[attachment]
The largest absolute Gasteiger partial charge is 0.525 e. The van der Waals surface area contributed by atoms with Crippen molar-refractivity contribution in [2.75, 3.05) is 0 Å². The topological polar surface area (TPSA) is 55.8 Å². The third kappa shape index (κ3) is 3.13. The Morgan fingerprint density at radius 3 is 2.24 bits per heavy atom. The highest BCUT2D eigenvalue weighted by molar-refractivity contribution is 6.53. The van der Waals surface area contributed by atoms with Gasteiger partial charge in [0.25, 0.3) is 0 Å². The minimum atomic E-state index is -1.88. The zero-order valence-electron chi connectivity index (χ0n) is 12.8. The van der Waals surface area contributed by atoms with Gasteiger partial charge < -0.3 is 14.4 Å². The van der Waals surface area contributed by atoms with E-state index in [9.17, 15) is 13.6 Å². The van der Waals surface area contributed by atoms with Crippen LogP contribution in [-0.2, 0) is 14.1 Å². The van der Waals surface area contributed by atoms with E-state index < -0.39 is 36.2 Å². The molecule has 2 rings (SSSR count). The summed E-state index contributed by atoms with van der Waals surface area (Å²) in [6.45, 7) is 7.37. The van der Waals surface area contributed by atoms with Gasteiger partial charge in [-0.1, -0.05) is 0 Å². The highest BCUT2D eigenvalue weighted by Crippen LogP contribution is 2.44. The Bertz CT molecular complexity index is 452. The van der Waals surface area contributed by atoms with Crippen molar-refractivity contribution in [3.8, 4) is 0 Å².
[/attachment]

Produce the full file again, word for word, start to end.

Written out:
The largest absolute Gasteiger partial charge is 0.525 e. The van der Waals surface area contributed by atoms with Crippen molar-refractivity contribution in [2.75, 3.05) is 0 Å². The topological polar surface area (TPSA) is 55.8 Å². The third kappa shape index (κ3) is 3.13. The Morgan fingerprint density at radius 3 is 2.24 bits per heavy atom. The highest BCUT2D eigenvalue weighted by molar-refractivity contribution is 6.53. The van der Waals surface area contributed by atoms with Gasteiger partial charge in [0.25, 0.3) is 0 Å². The minimum atomic E-state index is -1.88. The zero-order valence-electron chi connectivity index (χ0n) is 12.8. The van der Waals surface area contributed by atoms with Gasteiger partial charge < -0.3 is 14.4 Å². The van der Waals surface area contributed by atoms with E-state index in [9.17, 15) is 13.6 Å². The van der Waals surface area contributed by atoms with Crippen LogP contribution in [-0.2, 0) is 14.1 Å². The van der Waals surface area contributed by atoms with E-state index < -0.39 is 36.2 Å². The molecule has 2 rings (SSSR count). The summed E-state index contributed by atoms with van der Waals surface area (Å²) in [6.45, 7) is 7.37. The van der Waals surface area contributed by atoms with Gasteiger partial charge in [-0.1, -0.05) is 0 Å². The highest BCUT2D eigenvalue weighted by Crippen LogP contribution is 2.44. The Bertz CT molecular complexity index is 452. The van der Waals surface area contributed by atoms with Crippen molar-refractivity contribution in [3.8, 4) is 0 Å².